Federal Chancellery (07/05/2010)
Austria's most important private collector and director of the Leopold Museum at the Museums-Quartier (MQ) in Vienna, Rudolf Leopold, died at age 85 at a hospital in Vienna on June 28, 2010.
Rudolf Leopold was born in Vienna in 1925. In 1953 he earned his medical degree. During his medical studies, he used to attend art history lectures and collected paintings and art objects – predominantly by the almost forgotten Expressionist painter at the time, Egon Schiele.
Leopold presented an exhibition on modern Austrian art in Amsterdam in 1955. Attracting a lot of attention, the exhibition made Schiele known to a larger audience. Following this success, Leopold organized other Schiele exhibitions in Innsbruck, London and New York.
In 1972 Rudolf Leopold published a comprehensive monograph as a critical catalogue raisonné accurately documenting Schiele’s works. From 1989 to 1991 the exhibition, “Egon Schiele and his Time" was successfully presented in Zurich, Vienna, Munich, Wuppertal and London. Numerous other international exhibitions followed. Schiele's works could be admired also at the Expo 2000 in Hannover.
With the support of the Republic of Austria and the Austrian National Bank, Rudolf Leopold incorporated his collection into the Leopold Museum Private Foundation, comprising about 5,300 works of art. Leopold received about one third of the estimated value of his collection and became director for life of the museum. In 2001 the Leopold Museum was opened at MQ. Since then, the valuable private collection of Austrian classical modernism has been presented as a permanent exhibition.
In 1997 Rudolf Leopold was awarded the Austrian Cross of Honour for Science and Art in recognition of his achievements.
The opening of the museum marked the beginning of discussions on "Aryanized" works of art contained in the collection. The two Schiele works, "Bildnis Wally" ("Portrait of Wally") – former owner: Lea Bondi-Jaray – and “Tote Stadt III (“Dead City III“) – former owner: Fritz Grünbaum – were confiscated in New York in 1998. The latter work was returned to the museum in 1999 as the plaintiffs were not the legitimate heirs of Fritz Grünbaum.
In 2000 a Canadian citizen submitted a legal claim for restitution of the painting, "Der Dengler" ("The Scythe Sharpener"), by Albin Egger-Lienz. However, the case was dismissed in all stages of appeal and in 2003 by the Supreme Court in Vienna.
Finally, there is the unsettled claim submitted by the heirs of Jenny Steiner for restitution of the Schiele painting, "Häuser am Meer" ("Houses on the Sea").
The Leopold Museum is the only Austrian museum making its provenance database accessible via the Internet, but the provenance stated is partly questionable. The collection contains numerous works of art of dubious provenance that originally belonged to persons persecuted by the NS regime: Oskar Reichel, Fritz Grünbaum, Heinrich Rieger, Karl Mayländer, Jenny Steiner and others.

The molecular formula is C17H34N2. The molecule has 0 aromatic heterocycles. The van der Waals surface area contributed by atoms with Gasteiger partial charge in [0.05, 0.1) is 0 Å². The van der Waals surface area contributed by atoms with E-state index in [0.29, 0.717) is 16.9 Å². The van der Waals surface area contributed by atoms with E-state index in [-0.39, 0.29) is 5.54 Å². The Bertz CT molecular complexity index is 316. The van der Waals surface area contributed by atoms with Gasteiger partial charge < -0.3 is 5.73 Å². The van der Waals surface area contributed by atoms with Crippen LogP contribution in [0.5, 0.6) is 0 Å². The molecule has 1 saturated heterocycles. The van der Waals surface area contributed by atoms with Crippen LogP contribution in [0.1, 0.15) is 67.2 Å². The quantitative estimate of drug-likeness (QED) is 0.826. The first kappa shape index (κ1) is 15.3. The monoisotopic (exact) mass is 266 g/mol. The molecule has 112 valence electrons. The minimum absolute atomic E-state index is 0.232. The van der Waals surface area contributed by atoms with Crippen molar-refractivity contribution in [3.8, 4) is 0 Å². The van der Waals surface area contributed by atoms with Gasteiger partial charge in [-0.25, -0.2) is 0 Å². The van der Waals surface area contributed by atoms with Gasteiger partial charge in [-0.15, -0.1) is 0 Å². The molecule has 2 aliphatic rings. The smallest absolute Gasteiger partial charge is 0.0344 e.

As a private foundation, the Leopold Museum is not subject to the Restitution Act (Federal Law Gazette 181/1998), even though the case "Wally" (confiscation of the painting from the Leopold collection in New York in 1998) was the reason for adopting this law and stirred discussion. The Restitution Act authorizes the federal minister to restitute works of art held by the federal museums.
The court case involving "Portrait of Wally" has been pending for ten years. In 2008 a scandal erupted around an Albin Egger Lienz exhibition, whereby fourteen paintings – including twelve exhibits on loan from different Austrian museums – were presented that were suspected of having been looted during the NS period.
The Leopold Museum Private Foundation agreed to the proposal of the Federal Ministry of Education, Art and Culture to establish two independent provenance researchers at the museum who are paid by the Republic of Austria. On December 21, 2009, the researchers presented eleven reports on seventeen various works of art.
Federal Chancellor Werner Faymann stated on the death of Rudolf Leopold that the discussions on the provenance of some works would be continued and come to a dignified end. But it was also necessary to keep a sense of proportion and to recognize the lifetime achievements of Rudolf Leopold: "A man passed away who made us familiar with Viennese Modernism and, in particular, the works of Egon Schiele. His passion for art and his unwavering eye provided us with a private art collection which today is accessible to the general public. Even though the authorized group of experts were very cautious in judging the works by Schiele, Klimt, Kokoschka or Kubin for many years, Rudolf Leopold’s opinion ultimately prevailed – thanks to numerous exhibitions, significant research and his personal perseverance."
Minister of Culture Claudia Schmied also paid tribute to Rudolf Leopold as "someone who was obsessed in the best sense of the word, someone who – with a clear understanding of art movements and Zeitgeist – observed, recognized and shaped the development of the art market throughout the past few decades. As the director of' 'his' Leopold Museum, "he was "always firmly committed to making the treasures of Austria’s largest private art collection accessible to a wide audience."
Albertina Director Klaus Albrecht Schröder praised the deceased collector for his "unerring sense of quality, which never failed when judging artists and works of art that were not represented in his collection." Moreover, we also owe it to Rudolf Leopold that today Richard Gerstl's work is held in high esteem.